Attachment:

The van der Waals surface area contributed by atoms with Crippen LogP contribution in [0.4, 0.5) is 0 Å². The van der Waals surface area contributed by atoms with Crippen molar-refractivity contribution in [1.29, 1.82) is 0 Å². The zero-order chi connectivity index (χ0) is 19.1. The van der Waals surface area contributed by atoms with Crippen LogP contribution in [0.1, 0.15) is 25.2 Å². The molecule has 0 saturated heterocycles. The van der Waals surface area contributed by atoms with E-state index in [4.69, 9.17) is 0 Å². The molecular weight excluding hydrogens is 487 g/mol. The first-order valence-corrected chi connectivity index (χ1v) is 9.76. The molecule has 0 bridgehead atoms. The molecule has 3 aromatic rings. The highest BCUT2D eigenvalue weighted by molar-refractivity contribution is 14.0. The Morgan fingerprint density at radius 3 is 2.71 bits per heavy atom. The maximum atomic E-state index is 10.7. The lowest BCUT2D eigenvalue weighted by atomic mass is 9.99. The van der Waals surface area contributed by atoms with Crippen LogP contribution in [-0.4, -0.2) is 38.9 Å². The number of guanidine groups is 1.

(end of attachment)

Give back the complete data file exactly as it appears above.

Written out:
The van der Waals surface area contributed by atoms with Crippen LogP contribution in [0.4, 0.5) is 0 Å². The van der Waals surface area contributed by atoms with Crippen molar-refractivity contribution in [1.29, 1.82) is 0 Å². The zero-order chi connectivity index (χ0) is 19.1. The van der Waals surface area contributed by atoms with Crippen LogP contribution in [0.1, 0.15) is 25.2 Å². The molecule has 0 saturated heterocycles. The van der Waals surface area contributed by atoms with E-state index in [4.69, 9.17) is 0 Å². The molecular weight excluding hydrogens is 487 g/mol. The first-order valence-corrected chi connectivity index (χ1v) is 9.76. The molecule has 0 bridgehead atoms. The molecule has 3 aromatic rings. The highest BCUT2D eigenvalue weighted by molar-refractivity contribution is 14.0. The Morgan fingerprint density at radius 3 is 2.71 bits per heavy atom. The maximum atomic E-state index is 10.7. The lowest BCUT2D eigenvalue weighted by atomic mass is 9.99. The van der Waals surface area contributed by atoms with Crippen LogP contribution in [-0.4, -0.2) is 38.9 Å². The number of guanidine groups is 1.